A Kid’s Bedroom Closet, Reimagined as a Kindergarten Classroom
The fidget stool was a must-have.
Updated Oct 12, 2018 10:38 AM
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In mid-July 2020, Apartment34 founder Erin Hiemstra still had high hopes that her 5-year-old son, Carter, would kick off kindergarten in a real classroom. “I was devastated when we learned it wouldn’t happen, especially because it’s an important milestone for kids,” she says. Hiemstra couldn’t make up for all the experiences Carter would miss out on (recess, meeting new friends), but she could reimagine the closet in his bedroom as a rad workspace.
On a Sunday afternoon, the seasoned renovator and her husband installed a modular shelving system from California Closets’s Martha Stewart collection, customized to fit the measurements of the 3-by-4-foot nook. “It needed to not only be functional for right now but far into the future, too,” she says. Other than the coats and a laundry basket, the space is in no way closet-like, thanks to a clever desk setup designed for long afternoons on Zoom. Here, Hiemstra outlines the small touches that make the double-duty space feel cozy and primed for productivity.
Meet Them at Their Level
The two-tone design on the closet walls and doors helps ground the room (after all, the 12-foot-high ceilings look like they go on forever). But Hiemstra didn’t take the dark navy hue exactly halfway—it stops right around Carter’s current height, creating an all-enveloping feeling when he’s sitting at his desk. “He needed a little punch of energy in there just as he’s giving us a little punch of energy all the time,” she explains.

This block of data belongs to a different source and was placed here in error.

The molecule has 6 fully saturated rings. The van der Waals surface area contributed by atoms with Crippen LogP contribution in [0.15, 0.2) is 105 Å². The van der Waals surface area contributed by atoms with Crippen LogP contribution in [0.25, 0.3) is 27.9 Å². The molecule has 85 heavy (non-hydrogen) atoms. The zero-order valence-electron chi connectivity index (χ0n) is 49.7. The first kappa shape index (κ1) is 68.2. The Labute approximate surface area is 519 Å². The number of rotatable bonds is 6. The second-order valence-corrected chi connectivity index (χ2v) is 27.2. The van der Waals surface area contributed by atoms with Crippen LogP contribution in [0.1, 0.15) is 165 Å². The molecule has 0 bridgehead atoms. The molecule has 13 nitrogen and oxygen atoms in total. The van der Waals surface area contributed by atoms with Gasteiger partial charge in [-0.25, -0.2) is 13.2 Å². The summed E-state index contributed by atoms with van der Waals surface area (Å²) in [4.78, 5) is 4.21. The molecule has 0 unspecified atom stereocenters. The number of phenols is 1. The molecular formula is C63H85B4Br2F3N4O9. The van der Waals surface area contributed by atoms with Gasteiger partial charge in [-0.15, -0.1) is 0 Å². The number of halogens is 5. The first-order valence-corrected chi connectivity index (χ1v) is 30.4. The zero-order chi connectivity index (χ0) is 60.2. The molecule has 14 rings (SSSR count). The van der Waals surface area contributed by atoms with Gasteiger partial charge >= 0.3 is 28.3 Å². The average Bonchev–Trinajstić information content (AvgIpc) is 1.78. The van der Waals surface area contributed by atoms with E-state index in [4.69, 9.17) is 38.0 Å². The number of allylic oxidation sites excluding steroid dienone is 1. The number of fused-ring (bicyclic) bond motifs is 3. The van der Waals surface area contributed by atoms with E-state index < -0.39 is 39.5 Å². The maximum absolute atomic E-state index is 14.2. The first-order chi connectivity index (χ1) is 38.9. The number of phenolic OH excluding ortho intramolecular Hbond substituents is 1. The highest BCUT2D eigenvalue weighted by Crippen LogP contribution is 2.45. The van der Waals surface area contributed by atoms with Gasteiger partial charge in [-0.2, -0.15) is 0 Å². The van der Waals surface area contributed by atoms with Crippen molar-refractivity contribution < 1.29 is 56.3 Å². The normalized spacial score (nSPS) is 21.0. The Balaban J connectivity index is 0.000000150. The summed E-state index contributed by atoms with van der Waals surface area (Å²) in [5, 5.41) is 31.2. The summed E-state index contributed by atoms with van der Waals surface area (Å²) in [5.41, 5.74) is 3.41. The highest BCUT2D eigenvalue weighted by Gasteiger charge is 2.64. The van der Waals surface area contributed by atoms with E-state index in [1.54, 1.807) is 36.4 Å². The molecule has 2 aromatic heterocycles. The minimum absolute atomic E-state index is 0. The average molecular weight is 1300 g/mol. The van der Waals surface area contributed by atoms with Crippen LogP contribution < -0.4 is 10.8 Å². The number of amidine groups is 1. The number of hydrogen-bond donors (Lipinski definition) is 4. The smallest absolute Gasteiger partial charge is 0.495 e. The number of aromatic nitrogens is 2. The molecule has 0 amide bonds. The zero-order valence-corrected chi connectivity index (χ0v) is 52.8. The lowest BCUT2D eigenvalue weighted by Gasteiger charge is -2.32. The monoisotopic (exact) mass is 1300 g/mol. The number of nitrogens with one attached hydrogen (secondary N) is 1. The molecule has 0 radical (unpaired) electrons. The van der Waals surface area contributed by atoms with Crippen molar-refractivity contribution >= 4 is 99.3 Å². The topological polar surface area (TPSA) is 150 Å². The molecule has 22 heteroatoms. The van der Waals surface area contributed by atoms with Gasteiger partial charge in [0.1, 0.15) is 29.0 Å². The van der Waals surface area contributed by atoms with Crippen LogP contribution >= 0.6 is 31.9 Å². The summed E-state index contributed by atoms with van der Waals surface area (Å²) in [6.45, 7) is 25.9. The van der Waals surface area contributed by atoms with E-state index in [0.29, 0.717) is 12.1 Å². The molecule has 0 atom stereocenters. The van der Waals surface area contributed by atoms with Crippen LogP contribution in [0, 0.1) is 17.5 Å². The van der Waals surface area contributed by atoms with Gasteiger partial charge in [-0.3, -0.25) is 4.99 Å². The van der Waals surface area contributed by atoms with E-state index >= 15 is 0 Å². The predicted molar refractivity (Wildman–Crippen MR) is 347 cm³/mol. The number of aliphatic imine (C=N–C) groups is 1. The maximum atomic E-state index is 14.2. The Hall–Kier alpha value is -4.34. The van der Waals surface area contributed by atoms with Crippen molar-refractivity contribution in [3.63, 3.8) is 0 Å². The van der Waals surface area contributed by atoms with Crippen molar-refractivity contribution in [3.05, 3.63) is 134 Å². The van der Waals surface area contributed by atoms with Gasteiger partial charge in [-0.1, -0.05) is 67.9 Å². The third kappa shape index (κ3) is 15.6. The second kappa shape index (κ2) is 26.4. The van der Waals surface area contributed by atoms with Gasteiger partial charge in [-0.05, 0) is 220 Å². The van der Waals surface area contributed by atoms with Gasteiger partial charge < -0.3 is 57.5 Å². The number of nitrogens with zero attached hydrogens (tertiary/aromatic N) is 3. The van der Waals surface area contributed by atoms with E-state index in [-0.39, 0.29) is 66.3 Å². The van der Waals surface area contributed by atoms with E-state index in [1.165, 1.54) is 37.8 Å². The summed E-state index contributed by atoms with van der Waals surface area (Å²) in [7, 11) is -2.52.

Let Them Fidget
Hiemstra’s ideal desk chair would have been something made of wood and adorable, perhaps with a back shaped like bunny ears. But cuteness doesn’t equal comfort. Her son needed a chair that would help him get through the day—cue the fidget stool. The piece has a slightly rounded bottom so it wobbles as Carter moves around, helping him get rid of some of his nervous energy.
“Trying to hold the attention of a 5-year-old on Zoom is tough,” says Hiemstra. “I wanted to give him things that can keep his eyes and hands busy.” The stainless steel board (a Container Store find) is stocked with plenty of magnets and dry-erase markers to play with.
Keeping all the shelves open was a strategic decision: It’s easier for Carter to get himself dressed when all his clothes are in reach. “If kids don’t see something, they don’t know it’s there,” says Hiemstra. The same goes for markers, glue sticks, and crafting supplies, which live in see-through containers within his reach.
Having a dedicated workspace has helped Carter to focus and act more grown-up, notes Hiemstra. “He’s very proud of it,” she says. “He plugs his headphones into his iPad just like his dad and says he’s going to meetings.”
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